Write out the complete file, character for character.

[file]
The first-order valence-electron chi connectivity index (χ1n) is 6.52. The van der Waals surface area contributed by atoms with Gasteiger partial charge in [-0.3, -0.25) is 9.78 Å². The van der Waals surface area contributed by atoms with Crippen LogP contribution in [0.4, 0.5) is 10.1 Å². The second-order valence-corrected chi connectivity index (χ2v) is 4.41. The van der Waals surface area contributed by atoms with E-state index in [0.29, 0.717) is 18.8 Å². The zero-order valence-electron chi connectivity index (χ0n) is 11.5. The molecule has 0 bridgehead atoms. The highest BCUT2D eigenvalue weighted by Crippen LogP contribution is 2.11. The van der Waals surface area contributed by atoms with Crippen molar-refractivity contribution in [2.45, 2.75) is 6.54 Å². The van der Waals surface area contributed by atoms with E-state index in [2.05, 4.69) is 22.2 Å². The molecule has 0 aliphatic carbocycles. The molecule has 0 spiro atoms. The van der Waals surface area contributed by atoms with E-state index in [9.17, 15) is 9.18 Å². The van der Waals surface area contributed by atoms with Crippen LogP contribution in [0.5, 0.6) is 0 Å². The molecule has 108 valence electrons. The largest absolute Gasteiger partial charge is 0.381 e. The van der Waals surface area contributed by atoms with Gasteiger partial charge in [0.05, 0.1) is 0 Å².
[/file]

The first-order valence-electron chi connectivity index (χ1n) is 6.52. The van der Waals surface area contributed by atoms with Gasteiger partial charge in [-0.3, -0.25) is 9.78 Å². The van der Waals surface area contributed by atoms with Crippen LogP contribution in [0.4, 0.5) is 10.1 Å². The second-order valence-corrected chi connectivity index (χ2v) is 4.41. The van der Waals surface area contributed by atoms with E-state index in [0.29, 0.717) is 18.8 Å². The zero-order valence-electron chi connectivity index (χ0n) is 11.5. The molecule has 0 bridgehead atoms. The highest BCUT2D eigenvalue weighted by Crippen LogP contribution is 2.11. The van der Waals surface area contributed by atoms with Crippen molar-refractivity contribution in [2.45, 2.75) is 6.54 Å². The van der Waals surface area contributed by atoms with E-state index in [2.05, 4.69) is 22.2 Å². The molecule has 0 aliphatic carbocycles. The molecule has 0 spiro atoms. The van der Waals surface area contributed by atoms with E-state index in [9.17, 15) is 9.18 Å². The van der Waals surface area contributed by atoms with Crippen LogP contribution in [0.5, 0.6) is 0 Å². The molecule has 108 valence electrons. The largest absolute Gasteiger partial charge is 0.381 e. The van der Waals surface area contributed by atoms with Gasteiger partial charge in [0.05, 0.1) is 0 Å².